for a price,of course. The Pardoner’s place in Chaucer’s idea of redemption becomesevident in the epilogue of the tale. After offering the host the firstpardon (For he is most envoluped in sinne and, supposedly, theequivalent of Chaucer), the host berates the pardoner, saying, Iwolde I hadde thy coilons in myn hond,/ In stede of relikes or ofsaintuarye. / Lat cutte him of. By this, the idea of the pardoner asthe most important man on the pilgrimage is brought to fruitionand Chaucer makes the main point of this tale: Salvation is not forsale. Another example of the medieval obsession withredemption.
However, some did not accept this and questioned the church –It was what they wanted other than a holy life with aOld-Testament God; That style of thinking evenually lead to amore gentle, mother-figure as a goddess — The Cult of theVirgin. The eminent question then becomes, Why would peoplechange from a long-lasting, Old-Testament God to a mother-likegoddess ? The answer is simply because they thought their newfound Goddess would never be as harsh on people as the oftencriticized male like aspect of God. In both current Catholicismand that of the medieval period, Mary is worshipped with morefervor than even God or Jesus. Church after church was (and stillis) erected in her name. Her likeness graced statues and stainedglass with as much frequency as Jesus’ bloody head. The worshipof Mary is fervent, institutionalized, and approved of by theChristian church.
Is she not a goddess? Mary simply took theplace of the female aspects of the spirit that were onceworshipped as Roman or Anglo-Saxon goddesses. The medieval period, stretching approximately from the lateseventh century to the early sixteenth, was bound together underone constant–Roman Catholic Christianity. But beneath thiscurtain of Christianity many legends were being formed andpassed down, as old pagan traditions became assimilated into anewly Christian society. The two religious forms were becomingintertwined.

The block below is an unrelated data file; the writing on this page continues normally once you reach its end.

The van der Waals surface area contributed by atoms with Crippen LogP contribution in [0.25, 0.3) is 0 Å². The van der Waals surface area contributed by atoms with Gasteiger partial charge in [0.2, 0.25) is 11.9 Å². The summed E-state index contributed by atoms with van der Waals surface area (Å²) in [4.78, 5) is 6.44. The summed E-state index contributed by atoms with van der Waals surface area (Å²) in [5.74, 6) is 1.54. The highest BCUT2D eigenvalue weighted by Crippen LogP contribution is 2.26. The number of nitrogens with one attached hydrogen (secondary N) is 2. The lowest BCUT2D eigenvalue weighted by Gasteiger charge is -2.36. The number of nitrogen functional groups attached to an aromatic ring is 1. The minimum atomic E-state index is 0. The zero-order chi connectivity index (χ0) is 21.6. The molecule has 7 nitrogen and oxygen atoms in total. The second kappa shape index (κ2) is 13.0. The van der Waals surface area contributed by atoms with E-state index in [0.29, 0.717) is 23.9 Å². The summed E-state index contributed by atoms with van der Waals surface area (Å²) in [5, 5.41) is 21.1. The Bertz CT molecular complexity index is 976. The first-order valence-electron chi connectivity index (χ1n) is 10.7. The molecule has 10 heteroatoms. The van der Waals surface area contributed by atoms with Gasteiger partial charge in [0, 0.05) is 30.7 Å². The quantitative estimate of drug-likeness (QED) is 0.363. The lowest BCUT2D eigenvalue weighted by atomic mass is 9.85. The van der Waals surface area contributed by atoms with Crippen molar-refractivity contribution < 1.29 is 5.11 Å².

They seemed at this time to be tolerant of each other,not entirely distinct. A peoples habits and thought processes arenot easily changed, and being that the Anglo-Saxons of Britainwere not Christians until the mid-600’s, a period of transition canbe expected . At least, a fascination with their pagan ancestorsexisted, at most, the practice of the old ways. Examples of afascination with magic, worshipping more than one god-likefigure, and a continuing love for worshipping goddesses, exist inmany texts written in this period. Yet, this does not mean thatevery village had a sorceress in their midst, but literature usuallyreflects the society within which it emerges. At the time of TheCanterbury Tales, many of a people who were Christiansofficially, politically, and in most cases at heart, saw that therewere elements of paganism and sorcery which is tolerated andrespected.